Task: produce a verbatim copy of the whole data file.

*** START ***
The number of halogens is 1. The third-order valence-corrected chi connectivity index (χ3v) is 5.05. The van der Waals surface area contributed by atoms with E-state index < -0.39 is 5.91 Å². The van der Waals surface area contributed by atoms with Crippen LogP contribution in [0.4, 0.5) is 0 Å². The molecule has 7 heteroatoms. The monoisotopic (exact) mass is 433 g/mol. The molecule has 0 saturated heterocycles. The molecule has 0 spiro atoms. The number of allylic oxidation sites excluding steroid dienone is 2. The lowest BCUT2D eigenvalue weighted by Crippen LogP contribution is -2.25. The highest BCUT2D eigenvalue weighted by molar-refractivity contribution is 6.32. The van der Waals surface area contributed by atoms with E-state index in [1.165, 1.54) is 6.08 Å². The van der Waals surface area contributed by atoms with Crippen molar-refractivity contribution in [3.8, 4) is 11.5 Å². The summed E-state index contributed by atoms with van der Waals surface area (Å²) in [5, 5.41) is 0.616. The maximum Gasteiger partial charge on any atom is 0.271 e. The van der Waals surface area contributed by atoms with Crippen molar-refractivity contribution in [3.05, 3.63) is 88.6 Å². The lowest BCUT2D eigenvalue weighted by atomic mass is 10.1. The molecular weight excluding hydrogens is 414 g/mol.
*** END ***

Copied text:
The number of halogens is 1. The third-order valence-corrected chi connectivity index (χ3v) is 5.05. The van der Waals surface area contributed by atoms with E-state index < -0.39 is 5.91 Å². The van der Waals surface area contributed by atoms with Crippen LogP contribution in [0.4, 0.5) is 0 Å². The molecule has 7 heteroatoms. The monoisotopic (exact) mass is 433 g/mol. The molecule has 0 saturated heterocycles. The molecule has 0 spiro atoms. The number of allylic oxidation sites excluding steroid dienone is 2. The lowest BCUT2D eigenvalue weighted by Crippen LogP contribution is -2.25. The highest BCUT2D eigenvalue weighted by molar-refractivity contribution is 6.32. The van der Waals surface area contributed by atoms with E-state index in [1.165, 1.54) is 6.08 Å². The van der Waals surface area contributed by atoms with Crippen molar-refractivity contribution in [3.8, 4) is 11.5 Å². The summed E-state index contributed by atoms with van der Waals surface area (Å²) in [5, 5.41) is 0.616. The maximum Gasteiger partial charge on any atom is 0.271 e. The van der Waals surface area contributed by atoms with Crippen molar-refractivity contribution in [3.05, 3.63) is 88.6 Å². The lowest BCUT2D eigenvalue weighted by atomic mass is 10.1. The molecular weight excluding hydrogens is 414 g/mol.